Geologists Open Up the West in 1864 (04:42)
The Rockies and Sierra Nevada remained largely unexplored until dreamers, artists, poets, and a generation of scientists began exploring and mapping boundaries of the Yosemite Valley.
1860s: Paintings of the West (03:45)
For the public back east, only paintings on a grand scale could impart the splendor of Yosemite. Of gigantic dimensions, Albert Bierstadt's painting of the Rockies appears at an 1864 exhibition.
Idealized Dream of the Rockies (02:48)
As Albert Bierstadt's vision of the Rockies expands, his paintings begin to portray a mythical land. Fitz Hugh Ludlow put into words what Bierstadt painted. Excerpts include Ludlow's "stairs of heaven" description.
Yosemite: Tourists, Painters, and Photographers (04:12)
Archival photos show tourists in Yosemite. Not only tourists, but also painters and photographers were also lured to Yosemite, such as Albert Bierstadt, Eadweard Muybridge, and C.L. Weed.
American West: Photographers and Their Art (03:57)
In the 1860s and 1870s, photographers carry darkrooms on mule back. A reenactment of the photographer's art shows how he composes, shoots, and develops his photographs on the trail.
Role of Artists and Painters in Preserving Yellowstone (05:50)
In 1870, Nathaniel P. Langford and his colleagues plan to make Yellowstone a national park. Artists and painters revealed a Yellowstone that legislators were persuaded to preserve as America's (and the world's) first national park.
Railroads Open Up the American West (05:02)
The railroad becomes an icon of America's progress into the West. Photographers and journalists accompanied the railroad's progress and documented the small towns, riff-raff, crime, and death along the way.
U.S. Cavalry vs. American Plains Indians (04:43)
After 1869, rail lines crossed Indian lands, and white hunters killed nearly all the buffalo. The Indians were left to starve and freeze to death. Artists portrayed the valor of the cavalry, but photographs showed the truth.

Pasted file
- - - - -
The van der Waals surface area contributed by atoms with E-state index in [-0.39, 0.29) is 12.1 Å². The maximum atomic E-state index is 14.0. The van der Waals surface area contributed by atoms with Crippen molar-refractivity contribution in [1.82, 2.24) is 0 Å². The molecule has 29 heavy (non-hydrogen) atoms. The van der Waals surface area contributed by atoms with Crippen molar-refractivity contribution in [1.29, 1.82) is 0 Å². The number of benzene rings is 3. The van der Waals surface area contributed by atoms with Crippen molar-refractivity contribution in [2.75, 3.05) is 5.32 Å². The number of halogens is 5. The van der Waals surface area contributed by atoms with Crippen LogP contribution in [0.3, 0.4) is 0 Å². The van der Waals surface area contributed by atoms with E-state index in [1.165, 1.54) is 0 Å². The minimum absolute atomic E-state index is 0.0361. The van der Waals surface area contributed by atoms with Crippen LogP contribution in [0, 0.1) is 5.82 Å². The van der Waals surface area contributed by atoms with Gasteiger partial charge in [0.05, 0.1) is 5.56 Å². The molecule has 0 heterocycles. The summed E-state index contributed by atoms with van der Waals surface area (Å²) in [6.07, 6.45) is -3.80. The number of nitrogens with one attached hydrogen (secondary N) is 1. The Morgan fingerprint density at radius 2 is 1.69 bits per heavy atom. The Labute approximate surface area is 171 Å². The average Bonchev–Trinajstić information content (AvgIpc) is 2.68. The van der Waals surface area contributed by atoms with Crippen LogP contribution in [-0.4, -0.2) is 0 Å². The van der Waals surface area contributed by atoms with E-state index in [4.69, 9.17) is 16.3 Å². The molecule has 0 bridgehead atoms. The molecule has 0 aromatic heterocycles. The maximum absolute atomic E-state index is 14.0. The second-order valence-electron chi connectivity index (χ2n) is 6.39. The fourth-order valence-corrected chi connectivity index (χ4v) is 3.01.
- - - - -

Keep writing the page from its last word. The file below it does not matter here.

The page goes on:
Emblems of Romantic Heroism (03:09)
Painter Frederic Remington made heroes of America's cavalrymen. Charles Schreyvogel elevates Buffalo Bill Cody to heroic proportions. With arrogance and determination, Gen. Custer defies treaties and marches into the Black Hills.
1876: America's 100th Birthday Celebration (02:16)
America's birthday celebration is marked by its pride in American machinery—engines of progress that would power the destiny of the nation. A steam-powered elevator and the Gatling gun are featured.
1876: Custer's Last Stand (03:07)
Because of broken treaties, Gen. Custer and all his men died at the Battle of Little Big Horn. Eyewitness drawings by Indians differ from painter and journalist accounts of the battle.
Chief Sitting Bull (04:11)
Chief Sitting Bull gives his account of the Battle of Little Big Horn in which Custer and all his men died. He acknowledges the courage and determination of the white soldiers. The 1880s were the end of organized Indian resistance.
Black Hills: Sacred Indian Land (01:41)
In the Black Hills, sacred land of the Sioux and Cheyenne, America created an ironic shrine to democracy on Mt. Rushmore.
Making of America: Illustrators, Painters, Photographers, and Journalists (02:58)
By the mid-1800s, photographers and landscape painters had made the West a symbol of America. James Whitmore and the series creator discuss the images that made America's expansion a larger-than-life experience for all the participants.
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